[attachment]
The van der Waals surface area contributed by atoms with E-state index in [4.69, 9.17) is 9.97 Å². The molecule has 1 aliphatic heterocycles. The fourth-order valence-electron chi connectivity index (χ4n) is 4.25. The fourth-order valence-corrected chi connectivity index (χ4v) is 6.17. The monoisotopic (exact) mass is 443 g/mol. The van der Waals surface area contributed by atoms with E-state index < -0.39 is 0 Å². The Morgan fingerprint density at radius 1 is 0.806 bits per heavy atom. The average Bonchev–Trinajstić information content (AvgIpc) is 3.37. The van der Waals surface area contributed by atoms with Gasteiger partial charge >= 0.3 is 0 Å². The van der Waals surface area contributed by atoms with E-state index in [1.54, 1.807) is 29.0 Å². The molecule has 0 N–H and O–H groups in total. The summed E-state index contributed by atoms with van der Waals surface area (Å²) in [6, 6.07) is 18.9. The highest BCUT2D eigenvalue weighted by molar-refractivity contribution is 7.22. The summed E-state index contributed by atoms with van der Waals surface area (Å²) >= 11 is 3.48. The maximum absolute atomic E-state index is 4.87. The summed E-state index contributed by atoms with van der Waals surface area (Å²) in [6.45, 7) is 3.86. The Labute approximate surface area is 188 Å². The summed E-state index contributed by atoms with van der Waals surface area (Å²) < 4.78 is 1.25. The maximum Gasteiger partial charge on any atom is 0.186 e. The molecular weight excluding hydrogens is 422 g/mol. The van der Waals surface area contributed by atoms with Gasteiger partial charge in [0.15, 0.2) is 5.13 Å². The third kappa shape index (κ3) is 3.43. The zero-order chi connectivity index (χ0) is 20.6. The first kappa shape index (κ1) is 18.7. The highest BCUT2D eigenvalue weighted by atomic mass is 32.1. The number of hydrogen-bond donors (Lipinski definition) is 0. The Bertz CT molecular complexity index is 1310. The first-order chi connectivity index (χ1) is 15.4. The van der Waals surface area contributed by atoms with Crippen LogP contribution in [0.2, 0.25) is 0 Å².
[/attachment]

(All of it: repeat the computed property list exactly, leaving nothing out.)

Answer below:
The van der Waals surface area contributed by atoms with E-state index in [4.69, 9.17) is 9.97 Å². The molecule has 1 aliphatic heterocycles. The fourth-order valence-electron chi connectivity index (χ4n) is 4.25. The fourth-order valence-corrected chi connectivity index (χ4v) is 6.17. The monoisotopic (exact) mass is 443 g/mol. The van der Waals surface area contributed by atoms with E-state index < -0.39 is 0 Å². The Morgan fingerprint density at radius 1 is 0.806 bits per heavy atom. The average Bonchev–Trinajstić information content (AvgIpc) is 3.37. The van der Waals surface area contributed by atoms with Gasteiger partial charge >= 0.3 is 0 Å². The van der Waals surface area contributed by atoms with E-state index in [1.54, 1.807) is 29.0 Å². The molecule has 0 N–H and O–H groups in total. The summed E-state index contributed by atoms with van der Waals surface area (Å²) in [6, 6.07) is 18.9. The highest BCUT2D eigenvalue weighted by molar-refractivity contribution is 7.22. The summed E-state index contributed by atoms with van der Waals surface area (Å²) >= 11 is 3.48. The maximum absolute atomic E-state index is 4.87. The summed E-state index contributed by atoms with van der Waals surface area (Å²) in [6.45, 7) is 3.86. The Labute approximate surface area is 188 Å². The summed E-state index contributed by atoms with van der Waals surface area (Å²) < 4.78 is 1.25. The maximum Gasteiger partial charge on any atom is 0.186 e. The molecular weight excluding hydrogens is 422 g/mol. The van der Waals surface area contributed by atoms with Gasteiger partial charge in [0.15, 0.2) is 5.13 Å². The third kappa shape index (κ3) is 3.43. The zero-order chi connectivity index (χ0) is 20.6. The first kappa shape index (κ1) is 18.7. The highest BCUT2D eigenvalue weighted by atomic mass is 32.1. The number of hydrogen-bond donors (Lipinski definition) is 0. The Bertz CT molecular complexity index is 1310. The first-order chi connectivity index (χ1) is 15.4. The van der Waals surface area contributed by atoms with Crippen LogP contribution in [0.2, 0.25) is 0 Å².